* Posts by Caver_Dave

37 posts • joined 11 Jul 2018

UK joins growing list of territories to ban Boeing 737 Max flights as firm says patch incoming



I can assure you that there is a VERY short list of Operating Systems that have been used as part of DO-178B/C DAL A certification (able to host critical sections of flight software).

Sure, we've got a problem but we don't really want to spend any money on the tech guy you're sending to fix it

Big Brother

Re:Travel, but not seeing the area

I spent a little time in Formula 1 racing as the first guy to do in car telemetry (with Arrows), but generally working with all the teams at the time (except Maclaren) on timing, electronics, radio data links and computing projects. As with Jake above I very rarely got to see anything of the local area.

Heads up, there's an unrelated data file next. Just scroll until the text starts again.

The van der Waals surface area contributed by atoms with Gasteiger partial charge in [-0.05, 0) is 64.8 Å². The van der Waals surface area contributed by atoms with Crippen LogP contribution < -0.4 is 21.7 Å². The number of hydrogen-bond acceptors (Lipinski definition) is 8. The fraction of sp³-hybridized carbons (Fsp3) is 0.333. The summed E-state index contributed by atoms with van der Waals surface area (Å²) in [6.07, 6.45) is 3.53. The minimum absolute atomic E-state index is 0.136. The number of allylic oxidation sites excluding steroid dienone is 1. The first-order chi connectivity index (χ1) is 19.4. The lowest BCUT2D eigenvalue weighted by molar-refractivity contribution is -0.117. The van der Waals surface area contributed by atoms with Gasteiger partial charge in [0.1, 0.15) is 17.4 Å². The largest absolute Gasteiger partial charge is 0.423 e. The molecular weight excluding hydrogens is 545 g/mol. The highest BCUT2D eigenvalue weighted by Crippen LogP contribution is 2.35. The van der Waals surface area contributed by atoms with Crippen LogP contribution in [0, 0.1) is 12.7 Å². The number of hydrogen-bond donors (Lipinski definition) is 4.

My worst trip was driving overnight from the UK midlands directly to the Monza circuit in northern Italy (with plenty of snow on the roads in Southern France), work all day at the circuit and then drive to the hotel - eat, sleep. Another full day at the circuit, until the team had blown up all their engines! Check out of the hotel and drive overnight back to the UK - last on the Channel ferry and first off saved some time and I managed the whole journey back the Midlands in 14 hours. You couldn't do that now they time you between toll booths on the French Motorways, the long bore Granada would do 130mph quiet easily - Oh the speed limit is in kph :-)


Corporate travel bookings

The worst booking from corporate I've had was after a direct flight from the UK to Lviv, Ukraine. The return trip had me doing an 11 hour stopover in Krakow, having to eat two meals at 'air side' rates. When I investigated later, the flight back had been $1 cheaper than the flight out, but at my lowly grade in the company, the rule was the cheapest flight on that day.